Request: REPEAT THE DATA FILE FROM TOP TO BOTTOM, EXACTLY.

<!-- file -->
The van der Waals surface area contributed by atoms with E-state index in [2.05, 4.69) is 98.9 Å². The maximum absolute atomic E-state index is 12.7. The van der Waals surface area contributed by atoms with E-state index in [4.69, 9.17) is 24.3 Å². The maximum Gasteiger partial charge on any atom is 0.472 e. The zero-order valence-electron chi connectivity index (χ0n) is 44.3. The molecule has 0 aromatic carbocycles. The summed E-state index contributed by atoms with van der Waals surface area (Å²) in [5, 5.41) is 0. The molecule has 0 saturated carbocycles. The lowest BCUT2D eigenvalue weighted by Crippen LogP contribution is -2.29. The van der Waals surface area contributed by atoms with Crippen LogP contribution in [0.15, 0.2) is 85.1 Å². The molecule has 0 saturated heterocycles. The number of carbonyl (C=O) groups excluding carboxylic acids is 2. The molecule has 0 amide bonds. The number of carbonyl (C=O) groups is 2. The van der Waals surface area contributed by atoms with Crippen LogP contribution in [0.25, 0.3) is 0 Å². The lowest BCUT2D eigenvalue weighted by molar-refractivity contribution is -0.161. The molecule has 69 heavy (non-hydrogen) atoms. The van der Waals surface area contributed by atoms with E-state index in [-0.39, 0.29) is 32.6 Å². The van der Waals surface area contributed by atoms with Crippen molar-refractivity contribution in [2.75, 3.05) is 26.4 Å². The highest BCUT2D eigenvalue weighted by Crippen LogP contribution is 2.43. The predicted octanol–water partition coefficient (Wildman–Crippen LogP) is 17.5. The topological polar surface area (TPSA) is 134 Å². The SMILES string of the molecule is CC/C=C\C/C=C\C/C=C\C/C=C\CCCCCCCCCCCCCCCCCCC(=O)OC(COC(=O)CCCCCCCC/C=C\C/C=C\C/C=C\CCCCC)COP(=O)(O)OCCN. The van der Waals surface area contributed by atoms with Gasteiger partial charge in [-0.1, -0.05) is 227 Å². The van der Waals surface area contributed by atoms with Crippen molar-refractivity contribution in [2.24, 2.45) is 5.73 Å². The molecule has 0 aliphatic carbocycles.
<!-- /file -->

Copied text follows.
The van der Waals surface area contributed by atoms with E-state index in [2.05, 4.69) is 98.9 Å². The maximum absolute atomic E-state index is 12.7. The van der Waals surface area contributed by atoms with E-state index in [4.69, 9.17) is 24.3 Å². The maximum Gasteiger partial charge on any atom is 0.472 e. The zero-order valence-electron chi connectivity index (χ0n) is 44.3. The molecule has 0 aromatic carbocycles. The summed E-state index contributed by atoms with van der Waals surface area (Å²) in [5, 5.41) is 0. The molecule has 0 saturated carbocycles. The lowest BCUT2D eigenvalue weighted by Crippen LogP contribution is -2.29. The van der Waals surface area contributed by atoms with Crippen LogP contribution in [0.15, 0.2) is 85.1 Å². The molecule has 0 saturated heterocycles. The number of carbonyl (C=O) groups excluding carboxylic acids is 2. The molecule has 0 amide bonds. The number of carbonyl (C=O) groups is 2. The van der Waals surface area contributed by atoms with Crippen LogP contribution in [0.25, 0.3) is 0 Å². The lowest BCUT2D eigenvalue weighted by molar-refractivity contribution is -0.161. The molecule has 69 heavy (non-hydrogen) atoms. The van der Waals surface area contributed by atoms with E-state index in [-0.39, 0.29) is 32.6 Å². The van der Waals surface area contributed by atoms with Crippen molar-refractivity contribution in [2.75, 3.05) is 26.4 Å². The highest BCUT2D eigenvalue weighted by Crippen LogP contribution is 2.43. The predicted octanol–water partition coefficient (Wildman–Crippen LogP) is 17.5. The topological polar surface area (TPSA) is 134 Å². The SMILES string of the molecule is CC/C=C\C/C=C\C/C=C\C/C=C\CCCCCCCCCCCCCCCCCCC(=O)OC(COC(=O)CCCCCCCC/C=C\C/C=C\C/C=C\CCCCC)COP(=O)(O)OCCN. The van der Waals surface area contributed by atoms with Gasteiger partial charge in [-0.1, -0.05) is 227 Å². The van der Waals surface area contributed by atoms with Crippen molar-refractivity contribution in [2.24, 2.45) is 5.73 Å². The molecule has 0 aliphatic carbocycles.